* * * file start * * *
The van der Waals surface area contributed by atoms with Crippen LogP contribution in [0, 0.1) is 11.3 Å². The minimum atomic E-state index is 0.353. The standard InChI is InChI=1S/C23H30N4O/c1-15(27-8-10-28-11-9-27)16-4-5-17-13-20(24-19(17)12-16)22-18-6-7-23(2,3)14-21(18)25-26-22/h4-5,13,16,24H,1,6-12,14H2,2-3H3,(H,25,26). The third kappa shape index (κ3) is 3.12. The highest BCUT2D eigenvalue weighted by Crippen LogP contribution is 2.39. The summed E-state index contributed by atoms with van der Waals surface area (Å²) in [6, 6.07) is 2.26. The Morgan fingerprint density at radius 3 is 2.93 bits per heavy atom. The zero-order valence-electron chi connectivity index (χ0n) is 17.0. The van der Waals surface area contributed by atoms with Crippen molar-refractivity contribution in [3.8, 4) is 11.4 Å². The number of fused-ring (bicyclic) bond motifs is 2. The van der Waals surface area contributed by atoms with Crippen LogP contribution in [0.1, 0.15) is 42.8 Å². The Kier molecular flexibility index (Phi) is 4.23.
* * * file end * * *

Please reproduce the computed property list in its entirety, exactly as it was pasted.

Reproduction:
The van der Waals surface area contributed by atoms with Crippen LogP contribution in [0, 0.1) is 11.3 Å². The minimum atomic E-state index is 0.353. The standard InChI is InChI=1S/C23H30N4O/c1-15(27-8-10-28-11-9-27)16-4-5-17-13-20(24-19(17)12-16)22-18-6-7-23(2,3)14-21(18)25-26-22/h4-5,13,16,24H,1,6-12,14H2,2-3H3,(H,25,26). The third kappa shape index (κ3) is 3.12. The highest BCUT2D eigenvalue weighted by Crippen LogP contribution is 2.39. The summed E-state index contributed by atoms with van der Waals surface area (Å²) in [6, 6.07) is 2.26. The Morgan fingerprint density at radius 3 is 2.93 bits per heavy atom. The zero-order valence-electron chi connectivity index (χ0n) is 17.0. The van der Waals surface area contributed by atoms with Crippen molar-refractivity contribution in [3.8, 4) is 11.4 Å². The number of fused-ring (bicyclic) bond motifs is 2. The van der Waals surface area contributed by atoms with Crippen LogP contribution in [0.1, 0.15) is 42.8 Å². The Kier molecular flexibility index (Phi) is 4.23.